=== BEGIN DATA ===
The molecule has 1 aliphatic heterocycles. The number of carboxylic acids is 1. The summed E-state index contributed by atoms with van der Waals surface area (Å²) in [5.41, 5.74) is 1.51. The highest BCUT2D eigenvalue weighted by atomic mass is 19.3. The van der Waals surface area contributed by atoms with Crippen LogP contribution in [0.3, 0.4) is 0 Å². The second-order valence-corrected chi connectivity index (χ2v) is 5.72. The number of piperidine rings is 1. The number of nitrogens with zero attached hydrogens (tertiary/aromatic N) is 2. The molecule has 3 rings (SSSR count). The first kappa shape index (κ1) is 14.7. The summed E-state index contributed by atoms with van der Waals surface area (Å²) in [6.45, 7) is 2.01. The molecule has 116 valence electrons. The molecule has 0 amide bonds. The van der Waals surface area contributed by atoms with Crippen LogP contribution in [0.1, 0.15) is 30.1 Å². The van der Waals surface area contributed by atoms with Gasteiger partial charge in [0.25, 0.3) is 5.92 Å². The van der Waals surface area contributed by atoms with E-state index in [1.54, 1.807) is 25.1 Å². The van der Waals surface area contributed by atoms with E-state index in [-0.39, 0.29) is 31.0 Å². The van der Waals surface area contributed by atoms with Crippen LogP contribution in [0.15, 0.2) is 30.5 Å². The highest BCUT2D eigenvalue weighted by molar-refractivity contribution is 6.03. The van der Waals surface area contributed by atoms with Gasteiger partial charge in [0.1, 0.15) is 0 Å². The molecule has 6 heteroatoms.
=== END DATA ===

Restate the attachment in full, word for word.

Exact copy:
The molecule has 1 aliphatic heterocycles. The number of carboxylic acids is 1. The summed E-state index contributed by atoms with van der Waals surface area (Å²) in [5.41, 5.74) is 1.51. The highest BCUT2D eigenvalue weighted by atomic mass is 19.3. The van der Waals surface area contributed by atoms with Crippen LogP contribution in [0.3, 0.4) is 0 Å². The second-order valence-corrected chi connectivity index (χ2v) is 5.72. The number of piperidine rings is 1. The number of nitrogens with zero attached hydrogens (tertiary/aromatic N) is 2. The molecule has 3 rings (SSSR count). The first kappa shape index (κ1) is 14.7. The summed E-state index contributed by atoms with van der Waals surface area (Å²) in [6.45, 7) is 2.01. The molecule has 116 valence electrons. The molecule has 0 amide bonds. The van der Waals surface area contributed by atoms with Crippen LogP contribution in [0.1, 0.15) is 30.1 Å². The van der Waals surface area contributed by atoms with Gasteiger partial charge in [0.25, 0.3) is 5.92 Å². The van der Waals surface area contributed by atoms with E-state index in [1.54, 1.807) is 25.1 Å². The van der Waals surface area contributed by atoms with E-state index in [-0.39, 0.29) is 31.0 Å². The van der Waals surface area contributed by atoms with Crippen LogP contribution in [0.15, 0.2) is 30.5 Å². The highest BCUT2D eigenvalue weighted by molar-refractivity contribution is 6.03. The van der Waals surface area contributed by atoms with Gasteiger partial charge in [0.1, 0.15) is 0 Å². The molecule has 6 heteroatoms.